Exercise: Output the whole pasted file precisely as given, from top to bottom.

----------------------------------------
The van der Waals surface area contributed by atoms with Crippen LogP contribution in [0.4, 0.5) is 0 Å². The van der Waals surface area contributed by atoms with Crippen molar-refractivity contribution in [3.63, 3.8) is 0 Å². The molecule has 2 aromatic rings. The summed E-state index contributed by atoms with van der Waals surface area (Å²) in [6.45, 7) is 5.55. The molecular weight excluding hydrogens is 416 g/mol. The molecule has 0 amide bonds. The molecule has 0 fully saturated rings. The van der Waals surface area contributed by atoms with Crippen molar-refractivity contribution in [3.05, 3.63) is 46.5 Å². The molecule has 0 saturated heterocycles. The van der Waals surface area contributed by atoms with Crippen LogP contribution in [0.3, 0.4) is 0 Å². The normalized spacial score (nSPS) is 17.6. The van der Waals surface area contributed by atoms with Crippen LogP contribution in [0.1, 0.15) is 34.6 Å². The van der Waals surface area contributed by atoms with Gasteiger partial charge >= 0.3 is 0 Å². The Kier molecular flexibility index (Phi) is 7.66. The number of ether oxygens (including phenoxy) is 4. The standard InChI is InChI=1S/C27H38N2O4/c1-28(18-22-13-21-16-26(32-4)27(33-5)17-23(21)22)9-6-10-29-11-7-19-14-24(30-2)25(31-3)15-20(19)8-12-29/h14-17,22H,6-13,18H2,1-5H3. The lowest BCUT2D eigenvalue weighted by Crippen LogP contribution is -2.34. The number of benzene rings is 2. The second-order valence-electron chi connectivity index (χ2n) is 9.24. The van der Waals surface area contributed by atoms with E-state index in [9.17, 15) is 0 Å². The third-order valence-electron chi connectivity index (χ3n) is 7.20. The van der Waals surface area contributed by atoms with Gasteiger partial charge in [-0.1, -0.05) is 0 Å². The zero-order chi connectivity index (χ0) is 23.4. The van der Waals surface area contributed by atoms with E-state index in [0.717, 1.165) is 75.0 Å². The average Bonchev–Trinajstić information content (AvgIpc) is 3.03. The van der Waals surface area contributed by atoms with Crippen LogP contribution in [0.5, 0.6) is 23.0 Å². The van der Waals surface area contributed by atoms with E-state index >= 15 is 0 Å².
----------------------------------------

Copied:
The van der Waals surface area contributed by atoms with Crippen LogP contribution in [0.4, 0.5) is 0 Å². The van der Waals surface area contributed by atoms with Crippen molar-refractivity contribution in [3.63, 3.8) is 0 Å². The molecule has 2 aromatic rings. The summed E-state index contributed by atoms with van der Waals surface area (Å²) in [6.45, 7) is 5.55. The molecular weight excluding hydrogens is 416 g/mol. The molecule has 0 amide bonds. The molecule has 0 fully saturated rings. The van der Waals surface area contributed by atoms with Crippen molar-refractivity contribution in [3.05, 3.63) is 46.5 Å². The molecule has 0 saturated heterocycles. The van der Waals surface area contributed by atoms with Crippen LogP contribution in [0.3, 0.4) is 0 Å². The normalized spacial score (nSPS) is 17.6. The van der Waals surface area contributed by atoms with Crippen LogP contribution in [0.1, 0.15) is 34.6 Å². The van der Waals surface area contributed by atoms with Gasteiger partial charge >= 0.3 is 0 Å². The Kier molecular flexibility index (Phi) is 7.66. The number of ether oxygens (including phenoxy) is 4. The standard InChI is InChI=1S/C27H38N2O4/c1-28(18-22-13-21-16-26(32-4)27(33-5)17-23(21)22)9-6-10-29-11-7-19-14-24(30-2)25(31-3)15-20(19)8-12-29/h14-17,22H,6-13,18H2,1-5H3. The lowest BCUT2D eigenvalue weighted by Crippen LogP contribution is -2.34. The number of benzene rings is 2. The second-order valence-electron chi connectivity index (χ2n) is 9.24. The van der Waals surface area contributed by atoms with E-state index in [9.17, 15) is 0 Å². The third-order valence-electron chi connectivity index (χ3n) is 7.20. The van der Waals surface area contributed by atoms with Gasteiger partial charge in [-0.1, -0.05) is 0 Å². The zero-order chi connectivity index (χ0) is 23.4. The van der Waals surface area contributed by atoms with E-state index in [0.717, 1.165) is 75.0 Å². The average Bonchev–Trinajstić information content (AvgIpc) is 3.03. The van der Waals surface area contributed by atoms with Crippen LogP contribution in [0.5, 0.6) is 23.0 Å². The van der Waals surface area contributed by atoms with E-state index >= 15 is 0 Å².